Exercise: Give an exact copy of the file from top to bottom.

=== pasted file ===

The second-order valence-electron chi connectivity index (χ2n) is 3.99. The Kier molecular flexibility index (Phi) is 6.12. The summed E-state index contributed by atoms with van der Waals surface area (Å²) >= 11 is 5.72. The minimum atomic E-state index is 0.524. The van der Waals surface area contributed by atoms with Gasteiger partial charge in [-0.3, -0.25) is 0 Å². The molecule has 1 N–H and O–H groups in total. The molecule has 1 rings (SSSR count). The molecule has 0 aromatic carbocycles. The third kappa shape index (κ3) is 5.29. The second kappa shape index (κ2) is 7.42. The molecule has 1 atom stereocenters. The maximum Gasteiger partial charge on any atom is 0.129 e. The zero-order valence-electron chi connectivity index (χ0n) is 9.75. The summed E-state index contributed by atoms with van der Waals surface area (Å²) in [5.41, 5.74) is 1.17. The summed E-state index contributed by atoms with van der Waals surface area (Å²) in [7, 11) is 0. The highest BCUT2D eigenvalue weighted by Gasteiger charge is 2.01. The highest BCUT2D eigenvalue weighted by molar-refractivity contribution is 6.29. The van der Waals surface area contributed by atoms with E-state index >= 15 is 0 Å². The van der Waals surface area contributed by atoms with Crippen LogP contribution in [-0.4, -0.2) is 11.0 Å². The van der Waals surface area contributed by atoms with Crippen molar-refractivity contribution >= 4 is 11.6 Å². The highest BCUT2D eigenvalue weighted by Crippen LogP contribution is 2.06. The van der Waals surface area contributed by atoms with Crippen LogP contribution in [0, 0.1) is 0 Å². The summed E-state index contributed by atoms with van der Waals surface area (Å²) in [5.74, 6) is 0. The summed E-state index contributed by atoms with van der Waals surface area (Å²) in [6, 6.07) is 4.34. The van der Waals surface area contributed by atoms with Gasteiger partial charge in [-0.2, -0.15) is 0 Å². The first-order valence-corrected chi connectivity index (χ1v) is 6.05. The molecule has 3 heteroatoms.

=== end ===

The second-order valence-electron chi connectivity index (χ2n) is 3.99. The Kier molecular flexibility index (Phi) is 6.12. The summed E-state index contributed by atoms with van der Waals surface area (Å²) >= 11 is 5.72. The minimum atomic E-state index is 0.524. The van der Waals surface area contributed by atoms with Gasteiger partial charge in [-0.3, -0.25) is 0 Å². The molecule has 1 N–H and O–H groups in total. The molecule has 1 rings (SSSR count). The molecule has 0 aromatic carbocycles. The third kappa shape index (κ3) is 5.29. The second kappa shape index (κ2) is 7.42. The molecule has 1 atom stereocenters. The maximum Gasteiger partial charge on any atom is 0.129 e. The zero-order valence-electron chi connectivity index (χ0n) is 9.75. The summed E-state index contributed by atoms with van der Waals surface area (Å²) in [5.41, 5.74) is 1.17. The summed E-state index contributed by atoms with van der Waals surface area (Å²) in [7, 11) is 0. The highest BCUT2D eigenvalue weighted by Gasteiger charge is 2.01. The highest BCUT2D eigenvalue weighted by molar-refractivity contribution is 6.29. The van der Waals surface area contributed by atoms with E-state index >= 15 is 0 Å². The van der Waals surface area contributed by atoms with Crippen LogP contribution in [-0.4, -0.2) is 11.0 Å². The van der Waals surface area contributed by atoms with Crippen molar-refractivity contribution >= 4 is 11.6 Å². The highest BCUT2D eigenvalue weighted by Crippen LogP contribution is 2.06. The van der Waals surface area contributed by atoms with Crippen LogP contribution in [0, 0.1) is 0 Å². The summed E-state index contributed by atoms with van der Waals surface area (Å²) in [5.74, 6) is 0. The summed E-state index contributed by atoms with van der Waals surface area (Å²) in [6, 6.07) is 4.34. The van der Waals surface area contributed by atoms with Gasteiger partial charge in [-0.2, -0.15) is 0 Å². The first-order valence-corrected chi connectivity index (χ1v) is 6.05. The molecule has 3 heteroatoms.